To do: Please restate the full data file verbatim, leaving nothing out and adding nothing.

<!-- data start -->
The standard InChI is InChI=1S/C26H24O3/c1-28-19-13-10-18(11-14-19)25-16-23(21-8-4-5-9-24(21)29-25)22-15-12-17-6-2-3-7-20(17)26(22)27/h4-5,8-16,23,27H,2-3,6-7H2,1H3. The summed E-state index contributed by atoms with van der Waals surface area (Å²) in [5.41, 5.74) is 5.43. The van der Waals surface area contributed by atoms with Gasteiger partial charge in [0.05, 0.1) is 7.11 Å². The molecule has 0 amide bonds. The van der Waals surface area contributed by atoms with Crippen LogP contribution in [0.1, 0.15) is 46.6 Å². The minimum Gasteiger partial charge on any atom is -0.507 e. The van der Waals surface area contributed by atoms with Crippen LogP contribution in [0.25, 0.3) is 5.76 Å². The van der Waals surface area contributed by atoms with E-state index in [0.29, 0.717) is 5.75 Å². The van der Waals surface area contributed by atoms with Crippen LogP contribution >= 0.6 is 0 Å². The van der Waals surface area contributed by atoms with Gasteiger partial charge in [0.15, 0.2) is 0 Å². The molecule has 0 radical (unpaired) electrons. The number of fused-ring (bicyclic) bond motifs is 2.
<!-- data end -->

The standard InChI is InChI=1S/C26H24O3/c1-28-19-13-10-18(11-14-19)25-16-23(21-8-4-5-9-24(21)29-25)22-15-12-17-6-2-3-7-20(17)26(22)27/h4-5,8-16,23,27H,2-3,6-7H2,1H3. The summed E-state index contributed by atoms with van der Waals surface area (Å²) in [5.41, 5.74) is 5.43. The van der Waals surface area contributed by atoms with Gasteiger partial charge in [0.05, 0.1) is 7.11 Å². The molecule has 0 amide bonds. The van der Waals surface area contributed by atoms with Crippen LogP contribution in [0.1, 0.15) is 46.6 Å². The minimum Gasteiger partial charge on any atom is -0.507 e. The van der Waals surface area contributed by atoms with Crippen LogP contribution in [0.25, 0.3) is 5.76 Å². The van der Waals surface area contributed by atoms with E-state index in [0.29, 0.717) is 5.75 Å². The van der Waals surface area contributed by atoms with Crippen LogP contribution >= 0.6 is 0 Å². The van der Waals surface area contributed by atoms with Gasteiger partial charge in [0.15, 0.2) is 0 Å². The molecule has 0 radical (unpaired) electrons. The number of fused-ring (bicyclic) bond motifs is 2.